Research the top 10 companies you want to work for and then be shameless. Research who’s the head of HR, who is the decision-maker for the role you’re applying for, and call them. You’d be surprised how much that will go towards getting your next gig.

If that doesn’t work and you’re getting desperate, be even more shameless. Show up to offices, contact friends, family, hell, even your worst ex if you have to! Be shameless.

Now, I will say this; I draw the line of being shameless at the point where it becomes egotistical. Being shameless means going down every avenue to get a job you want. It is not about simple “self-promotion.” It’s much more than that. It’s about getting out of your comfort zone, and getting into your growth zone.

I’d also make sure to mention to never forget the people that help you. If you’re friend sticks their neck out for you, or if you connected with hundreds of people on LinkedIn and a few helped you, don’t forget to return the favor.

Be shameless, but don’t be destructive to connections and people.

6. Network, network, and network

No matter where you are in the world, networking is the foundation for all careers. There’s no such thing as a self-made person without the people that helped that person find their next gig.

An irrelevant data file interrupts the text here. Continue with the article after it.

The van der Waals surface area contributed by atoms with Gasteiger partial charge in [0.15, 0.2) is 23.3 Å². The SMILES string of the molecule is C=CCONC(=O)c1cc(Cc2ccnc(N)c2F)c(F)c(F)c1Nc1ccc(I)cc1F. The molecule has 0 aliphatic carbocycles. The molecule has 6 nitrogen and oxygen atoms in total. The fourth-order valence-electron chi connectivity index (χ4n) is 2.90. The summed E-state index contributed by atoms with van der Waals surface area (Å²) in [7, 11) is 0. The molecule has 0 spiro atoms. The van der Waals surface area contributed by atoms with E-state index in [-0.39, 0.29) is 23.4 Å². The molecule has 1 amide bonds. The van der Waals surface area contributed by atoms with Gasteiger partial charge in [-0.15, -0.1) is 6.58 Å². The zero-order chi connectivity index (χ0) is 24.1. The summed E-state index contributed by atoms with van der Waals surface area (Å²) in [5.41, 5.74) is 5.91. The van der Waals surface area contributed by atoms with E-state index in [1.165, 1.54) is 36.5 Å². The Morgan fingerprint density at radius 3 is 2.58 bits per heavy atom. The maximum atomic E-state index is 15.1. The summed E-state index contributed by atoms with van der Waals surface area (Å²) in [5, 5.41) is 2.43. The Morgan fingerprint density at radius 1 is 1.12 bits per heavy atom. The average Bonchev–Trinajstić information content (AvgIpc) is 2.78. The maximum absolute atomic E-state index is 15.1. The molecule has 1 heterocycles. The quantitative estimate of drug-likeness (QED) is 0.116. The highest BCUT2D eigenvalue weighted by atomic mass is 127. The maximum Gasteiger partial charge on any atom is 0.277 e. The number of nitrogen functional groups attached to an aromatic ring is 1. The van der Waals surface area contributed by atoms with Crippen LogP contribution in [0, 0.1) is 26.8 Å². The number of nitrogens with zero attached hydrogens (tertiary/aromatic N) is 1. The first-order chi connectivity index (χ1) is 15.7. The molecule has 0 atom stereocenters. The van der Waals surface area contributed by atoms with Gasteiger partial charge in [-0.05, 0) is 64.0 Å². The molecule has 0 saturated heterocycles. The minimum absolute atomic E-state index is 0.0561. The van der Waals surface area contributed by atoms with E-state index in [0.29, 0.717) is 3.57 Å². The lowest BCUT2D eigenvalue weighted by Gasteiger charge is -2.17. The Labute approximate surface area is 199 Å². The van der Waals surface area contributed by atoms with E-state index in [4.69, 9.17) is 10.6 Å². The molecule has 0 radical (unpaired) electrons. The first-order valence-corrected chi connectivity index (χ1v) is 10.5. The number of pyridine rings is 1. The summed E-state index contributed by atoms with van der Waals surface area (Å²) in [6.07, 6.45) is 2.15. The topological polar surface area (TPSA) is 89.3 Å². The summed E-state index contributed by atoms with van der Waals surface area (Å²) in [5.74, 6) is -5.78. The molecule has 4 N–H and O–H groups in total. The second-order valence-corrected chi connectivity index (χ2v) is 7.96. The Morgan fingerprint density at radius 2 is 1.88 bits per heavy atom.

The good news about Taiwan is that the international community holds regular events. One of my favorite organizations doing great work is “All Hands Taiwan.”

Whether you’re looking for your next career move, want to talk to other professionals in Taiwan, or just want to drink, the All Hands events are perhaps the best in Taiwan.

I’d also recommend checking out MOX and FutureWard events.

Final thoughts

Finding a job in Taiwan for foreigners isn’t easy. I knew professionals that searched for over 6 months, and came out with nothing but businesses that didn’t now how to apply for work permits or ARCs and shady deals.

Despite all that, I will say this; if you want to find a job, you will. It might not be the best fit, and in this market, it rarely is. But finding a job anywhere isn’t easy, and it can take years to find what you want to do. The only difference between Taiwan and your home country is that it might take you longer.

I’ve been lucky in my own job hunting. I had a job right out of college, and I was able to job hunt while I worked full-time. Though, trying to duck out for an interview and hiding my crumpled up suit and hoping nobody would find it was not the funnest thing.

I think if you want to find a professional role in Taiwan, it’s down to persistence, and that persistence isn’t easy to maintain. If you’re heart is in Taiwan, then hopefully you can keep your motivation to not only be somewhere you want to live, but also to grow professionally.

If you have already found the resources page on All Hands Taiwan, I’d really recommend using it as a good starting point after reading this blog. Those guys have really helped to streamline the job hunting process in Taiwan.

Tomás Swinburne